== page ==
We Are Born With a Fear of Spiders and Snakes Because They Killed Our Fearless Ancestors

We no longer live as close to poisonous spiders as we once did. YURI KADOBNOV/AFP/Getty Images

Spiders are gross and scary, a fact that even babies as young as six months old seem to know. Aversion to spiders and snakes is a widespread trait that seems to transcend culture lines, but until now it was not clear just where this fear stems from. Now a new study has found strong evidence to suggest that our fear of creepy crawlers is not learned but rather innate.

While it's not exactly safe, try throwing spiders on infants and see how they'll react. Scientists at the Max Planck Institute for Human Cognitive and Brain Sciences (MPI CBS) in Leipzig and the Uppsala University, Sweden, recently did the next best thing. The team showed six month old babies photos of safe images, such as flowers and fish, and dangerous images, such as snakes and spiders, and gauged their subconscious reaction via pupil dilation.

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Pupils dilate in response to a number of factors, ranging from sexual stimulation to disgust, and fear is no different. This dilation is a result of the body's flight or fight response, and occurs when we are under stress—such as coming face to face with a fanged creature. In most cases it's not under our control.

"When we showed pictures of a snake or a spider to the babies instead of a flower or a fish of the same size and color, they reacted with significantly bigger pupils", said lead study researcher Stefanie Hoehl, a neuroscientist at MPI CBS and the University of Vienna, in a statement. "Even the youngest babies seem to be stressed by these groups of animals."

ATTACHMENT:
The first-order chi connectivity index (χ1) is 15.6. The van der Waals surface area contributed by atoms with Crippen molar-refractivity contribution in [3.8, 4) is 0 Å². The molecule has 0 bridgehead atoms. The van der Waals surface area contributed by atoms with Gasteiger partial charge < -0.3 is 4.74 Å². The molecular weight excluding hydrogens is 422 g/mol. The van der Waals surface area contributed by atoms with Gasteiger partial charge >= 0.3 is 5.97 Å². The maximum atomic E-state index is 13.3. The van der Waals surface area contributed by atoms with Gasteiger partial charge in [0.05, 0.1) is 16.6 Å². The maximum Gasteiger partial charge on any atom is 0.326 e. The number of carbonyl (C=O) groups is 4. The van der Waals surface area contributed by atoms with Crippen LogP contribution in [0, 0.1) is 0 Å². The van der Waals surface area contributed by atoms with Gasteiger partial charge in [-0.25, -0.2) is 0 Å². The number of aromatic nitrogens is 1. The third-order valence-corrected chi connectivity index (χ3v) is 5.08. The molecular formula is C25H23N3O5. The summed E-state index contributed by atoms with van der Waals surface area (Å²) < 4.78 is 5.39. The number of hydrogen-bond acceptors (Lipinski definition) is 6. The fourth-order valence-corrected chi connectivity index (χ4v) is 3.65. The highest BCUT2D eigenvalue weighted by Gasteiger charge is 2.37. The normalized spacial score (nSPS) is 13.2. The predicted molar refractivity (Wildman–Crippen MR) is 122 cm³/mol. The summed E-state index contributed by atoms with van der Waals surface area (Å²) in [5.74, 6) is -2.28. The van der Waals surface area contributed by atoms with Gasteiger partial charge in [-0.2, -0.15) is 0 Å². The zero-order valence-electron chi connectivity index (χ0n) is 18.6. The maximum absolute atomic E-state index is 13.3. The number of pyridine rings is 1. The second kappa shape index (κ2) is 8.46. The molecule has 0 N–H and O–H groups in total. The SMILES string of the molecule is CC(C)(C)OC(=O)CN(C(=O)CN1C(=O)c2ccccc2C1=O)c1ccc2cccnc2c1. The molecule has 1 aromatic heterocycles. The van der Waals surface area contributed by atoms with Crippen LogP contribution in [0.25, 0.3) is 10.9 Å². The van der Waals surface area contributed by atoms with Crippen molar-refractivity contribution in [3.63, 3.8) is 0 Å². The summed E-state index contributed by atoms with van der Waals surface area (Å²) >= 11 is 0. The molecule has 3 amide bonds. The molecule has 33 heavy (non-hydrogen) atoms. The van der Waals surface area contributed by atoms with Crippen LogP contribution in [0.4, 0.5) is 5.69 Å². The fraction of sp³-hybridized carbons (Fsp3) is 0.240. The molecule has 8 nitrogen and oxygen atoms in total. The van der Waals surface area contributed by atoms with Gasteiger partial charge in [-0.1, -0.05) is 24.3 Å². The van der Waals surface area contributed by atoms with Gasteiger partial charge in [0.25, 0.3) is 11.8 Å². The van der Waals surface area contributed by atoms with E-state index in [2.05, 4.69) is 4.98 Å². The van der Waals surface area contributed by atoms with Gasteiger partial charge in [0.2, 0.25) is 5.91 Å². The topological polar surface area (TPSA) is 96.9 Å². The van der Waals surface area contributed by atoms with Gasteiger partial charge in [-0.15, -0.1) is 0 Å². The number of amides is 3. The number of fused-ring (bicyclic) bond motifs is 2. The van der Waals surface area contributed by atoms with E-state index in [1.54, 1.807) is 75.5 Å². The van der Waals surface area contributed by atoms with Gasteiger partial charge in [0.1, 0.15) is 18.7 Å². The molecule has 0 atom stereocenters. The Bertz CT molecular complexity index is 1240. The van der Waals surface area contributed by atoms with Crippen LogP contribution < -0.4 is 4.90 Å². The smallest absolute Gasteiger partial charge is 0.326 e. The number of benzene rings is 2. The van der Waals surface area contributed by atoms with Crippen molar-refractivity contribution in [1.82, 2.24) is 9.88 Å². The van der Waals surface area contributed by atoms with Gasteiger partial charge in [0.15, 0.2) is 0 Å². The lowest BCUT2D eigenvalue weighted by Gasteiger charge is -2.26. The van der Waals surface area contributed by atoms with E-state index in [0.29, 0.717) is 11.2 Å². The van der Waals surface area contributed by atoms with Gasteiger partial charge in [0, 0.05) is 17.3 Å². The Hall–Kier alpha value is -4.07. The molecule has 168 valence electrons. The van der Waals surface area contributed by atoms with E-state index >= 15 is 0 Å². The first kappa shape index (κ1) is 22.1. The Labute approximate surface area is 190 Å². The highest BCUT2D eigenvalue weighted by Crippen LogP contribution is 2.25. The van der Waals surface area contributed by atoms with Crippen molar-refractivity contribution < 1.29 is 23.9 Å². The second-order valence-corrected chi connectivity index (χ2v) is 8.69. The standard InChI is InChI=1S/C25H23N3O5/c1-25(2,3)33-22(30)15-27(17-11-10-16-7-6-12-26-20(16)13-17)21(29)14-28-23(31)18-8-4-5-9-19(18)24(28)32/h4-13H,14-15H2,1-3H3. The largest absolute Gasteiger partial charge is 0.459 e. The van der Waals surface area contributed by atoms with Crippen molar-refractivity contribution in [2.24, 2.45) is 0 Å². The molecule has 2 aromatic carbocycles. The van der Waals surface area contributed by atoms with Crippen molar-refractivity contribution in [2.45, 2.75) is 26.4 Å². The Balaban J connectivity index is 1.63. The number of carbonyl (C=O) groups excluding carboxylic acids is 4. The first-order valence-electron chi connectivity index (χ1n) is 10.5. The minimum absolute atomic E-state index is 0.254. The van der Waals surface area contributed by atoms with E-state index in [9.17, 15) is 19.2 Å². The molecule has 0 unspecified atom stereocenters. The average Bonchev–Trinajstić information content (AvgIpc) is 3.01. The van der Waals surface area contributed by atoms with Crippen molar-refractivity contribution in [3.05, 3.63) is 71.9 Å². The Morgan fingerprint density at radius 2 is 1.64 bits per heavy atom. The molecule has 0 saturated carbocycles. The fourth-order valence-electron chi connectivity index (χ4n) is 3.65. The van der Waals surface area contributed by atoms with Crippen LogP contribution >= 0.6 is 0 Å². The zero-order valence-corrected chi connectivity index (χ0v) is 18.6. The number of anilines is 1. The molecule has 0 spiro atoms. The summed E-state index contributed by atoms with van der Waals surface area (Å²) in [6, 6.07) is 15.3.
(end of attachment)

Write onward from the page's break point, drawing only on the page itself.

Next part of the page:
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These results, published online in Frontiers in Psychology, suggest that fear of snakes and spiders is innate and has evolutionary origins. Although the average American will likely not come face to face with a poisonous spider or snake in his or her daily life, our ancient ancestors once lived side-by-side with these dangerous creatures. This theory posits that those without the innate aversion to hazards such as snakes and spiders likely did not survive long enough to reproduce. As a result, a genetic predisposition to fear snakes and spiders would have spread further and faster among our species.

It's important to note that fear of spiders and snakes is different from a phobia. While general aversion to spiders and snakes may cause an increased heart rate, in the case of true phobias fear of spiders can disrupt an individual's daily activities and in extreme cases can lead to anxiety and depression.

Poisonous spider bites are pretty rare: if you live in the U.S., you're more likely to die from a bee sting than a spider bite. Still, aversion to these creatures has helped our species to survive for hundreds of thousands of years so there's no reason to change our attitude now.